by Carrie Pruett
If you’re paying attention to the news, you might think that Dave Brat, the Congressman from Virginia’s 7th District, is in a bit of trouble. In the wake of Conor Lamb’s special election win last week in Pennsylvania, CNN moved Virginia’s long-Republican-held 7th district to Lean Republican. Many are now wondering if almost any Republican seat is really safe.
So, what’s Dave Brat doing to reach out to his supporters and show them he’s got this?
Two days after the Pennsylvania election, the Congressman’s official Facebook page linked to an interview that Brat did with a Richmond-based podcast called “Reaching Out.” Now, it can be a fine idea for an elected official to speak with hyperlocal media. And the one-on-one podcast format can be great for providing a spin-free window into how politicians really think. The women at Persisters Podcast, for instance, provided a valuable platform when last year’s House of Delegates races were launching. Also working out of RVA, the Cheats Movement podcast is consistently terrific: I’m predictably a fan of this conversation Marc Cheatham had with Tom Perriello during last year’s primary season, even though they tragically never get to the end of that story about what Tom was doing the weekend 2Pac died.
In the interview with Dave Brat, Reaching Out’s host, Zack Carter, makes a respectable effort to get the Congressman to give real answers to his questions. But there’s no way to make a silk purse out of Dave’s trademark sow’s ear of a word salad. If this is a peek at the Congressman’s communications strategy during his re-election campaign, we’re in for quite a ride.
You can check out the whole thing for yourself, of course, but if you’d like to bypass that ordeal, here are some of the highlights of Dave Brat’s “thoughts” (using that word loosely) on “Moral Economics.”
1.The free market keeps restaurants from poisoning people by . . .letting restaurants poison people?
See if you can make sense of this hypothetical that Brat offers:
“The simplest kind of thing is to say you got two pizza joints. One is a greedy capitalist and the other is not. So one puts poison sausage on your pizza in order to have lower costs because it’s easier to make poison sausage. The other guy’s a good guy. He does healthy pepperoni, so you live. Well, rational people will figure out in about five minutes that if you go to this pizza joint, you die. Okay, so the so the free market is perfectly capable of sorting that out.”
Now, I’ll admit it’s been a while since I took econ. Still, I’ll go waayyyy out on a limb and say that, when a system leaves you with one non-deadly pizza joint and a dead customer or two, that’s a significantly worse deal than the system that produces two non-deadly pizza joints and no dead customers. Somebody with a Ph.D. in economics feel free to check my math, but I’m going to stick with that.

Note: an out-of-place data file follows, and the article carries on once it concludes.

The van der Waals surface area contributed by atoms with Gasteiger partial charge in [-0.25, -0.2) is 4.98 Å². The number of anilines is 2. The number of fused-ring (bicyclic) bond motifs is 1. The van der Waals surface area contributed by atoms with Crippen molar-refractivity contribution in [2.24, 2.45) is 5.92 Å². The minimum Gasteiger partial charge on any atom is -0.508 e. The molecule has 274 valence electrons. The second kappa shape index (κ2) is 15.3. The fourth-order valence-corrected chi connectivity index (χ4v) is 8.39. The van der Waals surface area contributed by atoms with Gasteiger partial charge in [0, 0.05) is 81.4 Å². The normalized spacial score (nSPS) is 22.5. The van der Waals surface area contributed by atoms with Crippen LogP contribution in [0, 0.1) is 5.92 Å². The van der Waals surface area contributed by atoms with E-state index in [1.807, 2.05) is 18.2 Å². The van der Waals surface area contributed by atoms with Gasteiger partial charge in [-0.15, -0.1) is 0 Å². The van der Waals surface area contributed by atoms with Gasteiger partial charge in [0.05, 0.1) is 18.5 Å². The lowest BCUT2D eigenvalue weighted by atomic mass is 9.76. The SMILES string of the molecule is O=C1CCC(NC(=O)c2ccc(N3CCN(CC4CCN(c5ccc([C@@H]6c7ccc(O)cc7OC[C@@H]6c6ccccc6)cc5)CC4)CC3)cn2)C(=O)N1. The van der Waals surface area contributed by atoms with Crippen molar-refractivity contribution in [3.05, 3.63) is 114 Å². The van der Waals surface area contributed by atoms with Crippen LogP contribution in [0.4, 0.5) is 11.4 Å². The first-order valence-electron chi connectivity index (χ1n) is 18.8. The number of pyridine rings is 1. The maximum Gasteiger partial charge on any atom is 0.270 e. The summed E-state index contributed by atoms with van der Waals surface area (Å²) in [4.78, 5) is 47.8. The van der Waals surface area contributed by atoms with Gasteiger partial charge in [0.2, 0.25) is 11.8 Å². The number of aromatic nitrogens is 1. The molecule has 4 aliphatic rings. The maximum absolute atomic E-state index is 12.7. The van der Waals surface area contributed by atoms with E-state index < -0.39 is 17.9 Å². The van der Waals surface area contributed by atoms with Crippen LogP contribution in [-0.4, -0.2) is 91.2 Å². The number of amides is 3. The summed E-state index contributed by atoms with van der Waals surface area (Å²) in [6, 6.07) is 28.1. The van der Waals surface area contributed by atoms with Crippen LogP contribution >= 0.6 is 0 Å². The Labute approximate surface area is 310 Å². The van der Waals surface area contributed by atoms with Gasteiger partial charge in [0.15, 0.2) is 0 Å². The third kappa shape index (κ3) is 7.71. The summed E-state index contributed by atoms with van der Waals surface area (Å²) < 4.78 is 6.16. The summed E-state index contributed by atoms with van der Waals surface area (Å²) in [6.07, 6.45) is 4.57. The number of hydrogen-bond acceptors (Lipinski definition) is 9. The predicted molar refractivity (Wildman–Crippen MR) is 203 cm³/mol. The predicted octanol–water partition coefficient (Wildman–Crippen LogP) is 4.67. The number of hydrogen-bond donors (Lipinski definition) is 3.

It would be bad enough if Brat were actually talking about food safety, but as far as I could tell, the pizza story was a metaphor for the health care system. Thus, in Dave Brat’s Ayn Randian “reasoning,” if pizzeria sausage is poisoning people on a regular basis, they can switch to the salad bar, or opt out of the restaurant consumer pool altogether. If the Congressman is suggesting that we just wait to see how many people die and then fix the health care market, that’s not going to fly with Virginia voters, who overwhelmingly named health care as their top concern in last fall’s elections.
- You can make a good living off of government benefits.
“People are leaving the labor force. 20 to 25 million able-bodied people. Then you’re eligible for up to $40,000 in welfare, just federal welfare payments. . .And if you’ve got two kids in school, that’s 24 grand and if you work under the table you can make 20 grand that’s non-taxable and you get free emergency room care . . . If you add those numbers up. . . you’re over average family income in Virginia for welfare and being out of the labor force.”
This is the kind of fuzzy math that our Congressman, who brags about his economics Ph.D,. loves to throw around. It sounds specific because he uses numbers but where is he getting them? I couldn’t figure out what specific programs the “$40,000 in federal welfare payments” were supposed to be coming from. I asked a friend who works in a public assistance agency and she couldn’t figure it out either. It’s way too high for SNAP, and of course unemployment benefits are temporary and income dependent. Social Security Disability isn’t available to the “able bodied,” and nobody who has ever gotten emergency room treatment they couldn’t pay for and then had their bills referred to collection feels like that they got something “free.” And that $20,000 a year under the table? That’s just something Brat pulled out of his…er, hat.